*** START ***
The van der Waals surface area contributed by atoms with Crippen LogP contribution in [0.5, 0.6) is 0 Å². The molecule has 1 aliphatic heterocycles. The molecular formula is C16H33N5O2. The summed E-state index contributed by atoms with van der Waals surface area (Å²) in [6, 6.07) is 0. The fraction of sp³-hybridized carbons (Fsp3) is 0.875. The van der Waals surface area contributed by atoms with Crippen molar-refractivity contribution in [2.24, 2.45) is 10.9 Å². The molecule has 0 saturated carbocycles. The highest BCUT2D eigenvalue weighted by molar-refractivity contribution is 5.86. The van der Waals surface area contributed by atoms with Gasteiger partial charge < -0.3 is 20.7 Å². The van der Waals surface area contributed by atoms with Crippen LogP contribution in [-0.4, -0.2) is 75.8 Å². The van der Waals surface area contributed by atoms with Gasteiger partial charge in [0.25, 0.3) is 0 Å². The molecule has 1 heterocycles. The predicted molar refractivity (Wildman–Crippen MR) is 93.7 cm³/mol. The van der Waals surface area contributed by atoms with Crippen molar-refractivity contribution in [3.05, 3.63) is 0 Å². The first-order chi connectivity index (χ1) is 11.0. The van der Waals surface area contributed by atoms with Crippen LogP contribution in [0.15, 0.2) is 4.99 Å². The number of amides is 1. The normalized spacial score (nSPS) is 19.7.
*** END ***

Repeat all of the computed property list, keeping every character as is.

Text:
The van der Waals surface area contributed by atoms with Crippen LogP contribution in [0.5, 0.6) is 0 Å². The molecule has 1 aliphatic heterocycles. The molecular formula is C16H33N5O2. The summed E-state index contributed by atoms with van der Waals surface area (Å²) in [6, 6.07) is 0. The fraction of sp³-hybridized carbons (Fsp3) is 0.875. The van der Waals surface area contributed by atoms with Crippen molar-refractivity contribution in [2.24, 2.45) is 10.9 Å². The molecule has 0 saturated carbocycles. The highest BCUT2D eigenvalue weighted by molar-refractivity contribution is 5.86. The van der Waals surface area contributed by atoms with Gasteiger partial charge < -0.3 is 20.7 Å². The van der Waals surface area contributed by atoms with Crippen LogP contribution in [-0.4, -0.2) is 75.8 Å². The van der Waals surface area contributed by atoms with Gasteiger partial charge in [0.25, 0.3) is 0 Å². The molecule has 1 heterocycles. The predicted molar refractivity (Wildman–Crippen MR) is 93.7 cm³/mol. The van der Waals surface area contributed by atoms with Crippen molar-refractivity contribution in [3.05, 3.63) is 0 Å². The first-order chi connectivity index (χ1) is 11.0. The van der Waals surface area contributed by atoms with Crippen LogP contribution in [0.15, 0.2) is 4.99 Å². The number of amides is 1. The normalized spacial score (nSPS) is 19.7.